Bacterial DNA Replication

The following discussion of the process of replication will focus on bacterial systems, where replication has been most thoroughly studied and is best understood. Although many aspects of replication in eukaryotic cells are similar to those of prokaryotic cells, there are some important differences. We will compare bacterial and eukaryotic replication later in the chapter.

Initiation The circular chromosome of E. coli has a single replication origin (oriC). The minimal sequence required for oriC to function consists of 245 bp that contain several critical sites. Initiator proteins bind to oriC and cause a short section of DNA to unwind. This unwinding allows helicase and other single-strand-binding proteins to attach to the polynucleotide strand (I Figure 12.11).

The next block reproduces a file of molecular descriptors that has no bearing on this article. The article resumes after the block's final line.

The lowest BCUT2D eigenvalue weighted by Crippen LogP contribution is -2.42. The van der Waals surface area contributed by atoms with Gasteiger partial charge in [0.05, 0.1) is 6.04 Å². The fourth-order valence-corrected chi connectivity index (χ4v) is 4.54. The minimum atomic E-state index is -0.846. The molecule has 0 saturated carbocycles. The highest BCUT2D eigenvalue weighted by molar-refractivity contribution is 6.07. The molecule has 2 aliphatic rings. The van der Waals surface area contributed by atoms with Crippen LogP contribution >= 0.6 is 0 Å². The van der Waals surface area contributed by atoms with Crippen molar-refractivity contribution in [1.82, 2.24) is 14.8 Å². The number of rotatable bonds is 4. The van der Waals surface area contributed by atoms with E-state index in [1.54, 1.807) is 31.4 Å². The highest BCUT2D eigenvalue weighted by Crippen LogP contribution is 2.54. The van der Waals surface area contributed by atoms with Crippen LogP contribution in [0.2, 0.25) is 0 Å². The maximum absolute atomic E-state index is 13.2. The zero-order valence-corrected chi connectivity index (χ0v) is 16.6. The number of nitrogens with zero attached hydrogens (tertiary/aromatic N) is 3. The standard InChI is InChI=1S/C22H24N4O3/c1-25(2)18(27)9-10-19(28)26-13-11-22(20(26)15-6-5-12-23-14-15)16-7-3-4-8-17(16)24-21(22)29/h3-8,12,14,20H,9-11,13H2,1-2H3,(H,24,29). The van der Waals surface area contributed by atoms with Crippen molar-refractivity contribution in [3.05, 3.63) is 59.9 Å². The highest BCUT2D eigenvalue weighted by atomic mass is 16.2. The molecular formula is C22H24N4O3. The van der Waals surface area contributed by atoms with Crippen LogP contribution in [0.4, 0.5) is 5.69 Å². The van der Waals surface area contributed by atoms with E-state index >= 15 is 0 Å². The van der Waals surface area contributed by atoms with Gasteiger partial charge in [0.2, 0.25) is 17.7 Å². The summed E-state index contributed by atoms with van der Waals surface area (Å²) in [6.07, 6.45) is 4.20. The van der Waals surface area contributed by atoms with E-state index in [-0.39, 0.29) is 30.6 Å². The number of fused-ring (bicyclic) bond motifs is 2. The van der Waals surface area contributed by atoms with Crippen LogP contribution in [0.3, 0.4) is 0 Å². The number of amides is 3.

Unwinding Because DNA synthesis requires a single-stranded template and double-stranded DNA must be unwound before DNA synthesis can take place, the cell relies on several proteins and enzymes to accomplish the unwinding. DNA helicases break the hydrogen bonds that exist between the bases of the two nucleotide strands of a DNA molecule. Helicases cannot initiate the unwinding of double-stranded DNA; the initiator proteins first separate DNA strands at the origin, providing a short stretch of single-stranded DNA to which a helicase binds. Helicases bind to the lagging-strand template at each replication fork and move in the 5':3' direction along this strand, thus also moving the replication fork (I Figure 12.12).

ffi Initiator proteins bind to oriC, the origin of replication,.

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